There is also support from the regulatory sector, from the local government associations. The Association of London Government has written to me about this, and I know that other local authority associations take the same view. There is also support from specialists in local government. The head of environmental health in the borough of Newham has drawn my attention to the view of the Chartered Institute of Environmental Health, expressed when it learned that the Government were not proposing to go ahead with mandatory licensing—contrary to what appeared likely at one stage. The institute said: The Chartered Institute has supported the concept of licensing for HMOs since at least 1985; it considers that licensing would have a number of unique benefits … we still believe that a national, uniform, mandatory licensing scheme is necessary, that its benefits cannot all be achieved otherwise, and we are disappointed, not least given the overwhelming weight of opinion behind our views, that the Government does not accept these arguments. The Government should take note of that well-expressed professional view.

There would be important benefits as well for the landlord sector, the other major player. My hon. Friend the Member for Greenwich (Mr. Raynsford) quoted the chairman of Quality Street, who said that he saw no objection to a licensing scheme. One reason for advancing such a scheme is to make life more straightforward for landlords. Current law is extremely complex and confusing; that problem is exacerbated by the differing policies and enforcement practices employed by local authorities, and sometimes by officers and departments within authorities. Both those can make it extremely difficult for landlords to know what standards are regarded as acceptable. They often experience the law and the way that it is implemented as arbitrary and there is a disincentive for them to enter or remain in the market. The uncertainty also makes it difficult for landlords to plan expenditure on properties. A scheme of the kind we suggest would therefore have significant benefits for landlords as well.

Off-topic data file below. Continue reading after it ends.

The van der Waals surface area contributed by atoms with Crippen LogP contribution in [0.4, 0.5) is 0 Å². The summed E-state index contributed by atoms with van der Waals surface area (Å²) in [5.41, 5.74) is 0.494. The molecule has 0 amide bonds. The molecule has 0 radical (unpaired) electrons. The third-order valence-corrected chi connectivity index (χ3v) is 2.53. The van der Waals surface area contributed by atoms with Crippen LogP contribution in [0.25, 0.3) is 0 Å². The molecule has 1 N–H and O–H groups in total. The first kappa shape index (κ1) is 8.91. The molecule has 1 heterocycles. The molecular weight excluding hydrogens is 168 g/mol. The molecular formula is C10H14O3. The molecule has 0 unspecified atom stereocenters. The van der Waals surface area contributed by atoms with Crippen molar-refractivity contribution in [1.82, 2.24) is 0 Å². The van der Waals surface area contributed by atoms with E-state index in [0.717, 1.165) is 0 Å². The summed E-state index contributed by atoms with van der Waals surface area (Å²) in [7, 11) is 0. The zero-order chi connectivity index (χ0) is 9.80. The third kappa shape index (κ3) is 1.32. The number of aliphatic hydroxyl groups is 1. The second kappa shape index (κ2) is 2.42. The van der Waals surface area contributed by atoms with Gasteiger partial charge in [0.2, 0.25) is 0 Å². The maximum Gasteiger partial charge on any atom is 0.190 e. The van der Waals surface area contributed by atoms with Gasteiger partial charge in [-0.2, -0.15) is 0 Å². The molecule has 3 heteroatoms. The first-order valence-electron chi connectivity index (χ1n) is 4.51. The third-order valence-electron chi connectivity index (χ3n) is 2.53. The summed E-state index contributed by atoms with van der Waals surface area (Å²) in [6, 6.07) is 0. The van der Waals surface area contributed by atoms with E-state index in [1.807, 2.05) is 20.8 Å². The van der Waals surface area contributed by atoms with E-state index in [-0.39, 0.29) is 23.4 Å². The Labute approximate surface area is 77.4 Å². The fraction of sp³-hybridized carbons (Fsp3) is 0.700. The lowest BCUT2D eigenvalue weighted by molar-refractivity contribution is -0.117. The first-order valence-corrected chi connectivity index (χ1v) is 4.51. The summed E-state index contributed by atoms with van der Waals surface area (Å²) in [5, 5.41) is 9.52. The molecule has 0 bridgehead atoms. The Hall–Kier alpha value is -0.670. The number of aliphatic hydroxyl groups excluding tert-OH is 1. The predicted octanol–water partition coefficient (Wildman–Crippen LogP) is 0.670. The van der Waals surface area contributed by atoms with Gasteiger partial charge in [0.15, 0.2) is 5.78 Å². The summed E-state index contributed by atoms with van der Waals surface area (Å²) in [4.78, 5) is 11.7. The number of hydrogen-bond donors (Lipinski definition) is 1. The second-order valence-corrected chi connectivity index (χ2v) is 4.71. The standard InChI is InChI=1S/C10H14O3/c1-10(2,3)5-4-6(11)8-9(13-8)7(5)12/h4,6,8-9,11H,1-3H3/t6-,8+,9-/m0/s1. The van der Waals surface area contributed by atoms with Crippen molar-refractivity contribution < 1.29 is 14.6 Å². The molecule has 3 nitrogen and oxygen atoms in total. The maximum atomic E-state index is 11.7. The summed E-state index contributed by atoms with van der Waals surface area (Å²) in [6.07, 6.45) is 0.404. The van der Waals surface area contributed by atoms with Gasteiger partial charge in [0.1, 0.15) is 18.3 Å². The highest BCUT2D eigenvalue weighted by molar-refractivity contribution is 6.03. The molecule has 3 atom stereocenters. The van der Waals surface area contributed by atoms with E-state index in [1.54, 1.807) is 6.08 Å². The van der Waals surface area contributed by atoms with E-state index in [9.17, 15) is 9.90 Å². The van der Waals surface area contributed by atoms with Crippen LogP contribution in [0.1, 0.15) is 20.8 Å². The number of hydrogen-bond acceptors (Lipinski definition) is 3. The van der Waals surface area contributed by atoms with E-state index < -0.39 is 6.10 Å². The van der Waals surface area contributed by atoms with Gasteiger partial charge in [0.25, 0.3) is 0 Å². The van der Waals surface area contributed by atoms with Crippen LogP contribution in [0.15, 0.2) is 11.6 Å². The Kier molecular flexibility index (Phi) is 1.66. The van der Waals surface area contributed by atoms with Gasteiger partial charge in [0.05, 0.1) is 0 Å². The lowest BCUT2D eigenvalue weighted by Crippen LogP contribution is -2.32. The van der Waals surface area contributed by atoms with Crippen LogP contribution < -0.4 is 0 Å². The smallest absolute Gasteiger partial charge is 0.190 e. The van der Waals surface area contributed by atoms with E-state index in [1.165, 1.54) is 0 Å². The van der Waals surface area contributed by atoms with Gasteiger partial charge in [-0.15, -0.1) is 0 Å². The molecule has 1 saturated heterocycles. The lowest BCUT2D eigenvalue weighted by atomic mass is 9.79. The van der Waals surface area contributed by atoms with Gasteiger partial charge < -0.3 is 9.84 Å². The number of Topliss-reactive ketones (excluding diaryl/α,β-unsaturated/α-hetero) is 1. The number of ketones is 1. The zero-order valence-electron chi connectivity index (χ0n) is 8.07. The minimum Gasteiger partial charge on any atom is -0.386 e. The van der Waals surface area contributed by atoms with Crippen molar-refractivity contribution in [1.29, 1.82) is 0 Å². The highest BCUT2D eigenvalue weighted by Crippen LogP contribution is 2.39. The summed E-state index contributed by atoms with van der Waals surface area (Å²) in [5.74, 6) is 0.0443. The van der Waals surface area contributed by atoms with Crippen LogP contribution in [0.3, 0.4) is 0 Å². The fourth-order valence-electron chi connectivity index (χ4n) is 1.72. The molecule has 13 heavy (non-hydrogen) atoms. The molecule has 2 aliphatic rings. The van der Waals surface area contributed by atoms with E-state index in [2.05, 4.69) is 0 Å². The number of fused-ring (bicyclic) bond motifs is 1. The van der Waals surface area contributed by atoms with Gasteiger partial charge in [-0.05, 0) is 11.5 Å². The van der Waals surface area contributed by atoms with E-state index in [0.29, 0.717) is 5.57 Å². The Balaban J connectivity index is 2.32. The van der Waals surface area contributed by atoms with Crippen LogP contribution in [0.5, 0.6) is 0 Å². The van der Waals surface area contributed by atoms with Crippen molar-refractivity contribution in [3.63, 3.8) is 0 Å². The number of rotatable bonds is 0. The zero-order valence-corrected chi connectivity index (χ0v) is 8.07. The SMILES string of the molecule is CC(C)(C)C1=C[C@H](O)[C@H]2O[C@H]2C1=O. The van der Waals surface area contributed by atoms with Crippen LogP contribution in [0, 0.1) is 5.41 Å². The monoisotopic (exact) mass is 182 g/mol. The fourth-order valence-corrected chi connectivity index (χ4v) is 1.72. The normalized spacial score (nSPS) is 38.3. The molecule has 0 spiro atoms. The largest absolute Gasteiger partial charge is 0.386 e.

9.30 pm

The large contingent of Blackpool hoteliers who attended the sitting of the Committee when we discussed this issue made a great impression on me. Those hoteliers felt very strongly that the Government needed to take a much stronger line on HMOs and they were concerned about the effect of badly run HMOs on their businesses. The hon. Member for Blackpool, North (Mr. Elletson), who is not in his place this evening, said—rightly, in my view—that the problem is not just the effect of houses in multiple occupation on those who live in them but, in many cases—particularly in seaside resorts, as my hon. Friend the Member for Scarborough and I well know—the effect that badly run HMOs have on businesses and local residents in the surrounding area".—[Official Report, Standing Committee G, 20 February 1996; c. 231.] The hoteliers were present for the whole sitting of the Committee that discussed the issue and they were anxious that the Committee took a firm line. They wanted a national mandatory licensing scheme and they were very disappointed that the Committee did not support that. I emphasise the point that there is wide support for the proposal from tenants and local authorities, and from landlords. I hope that the Minister will take that into account when he responds to the debate.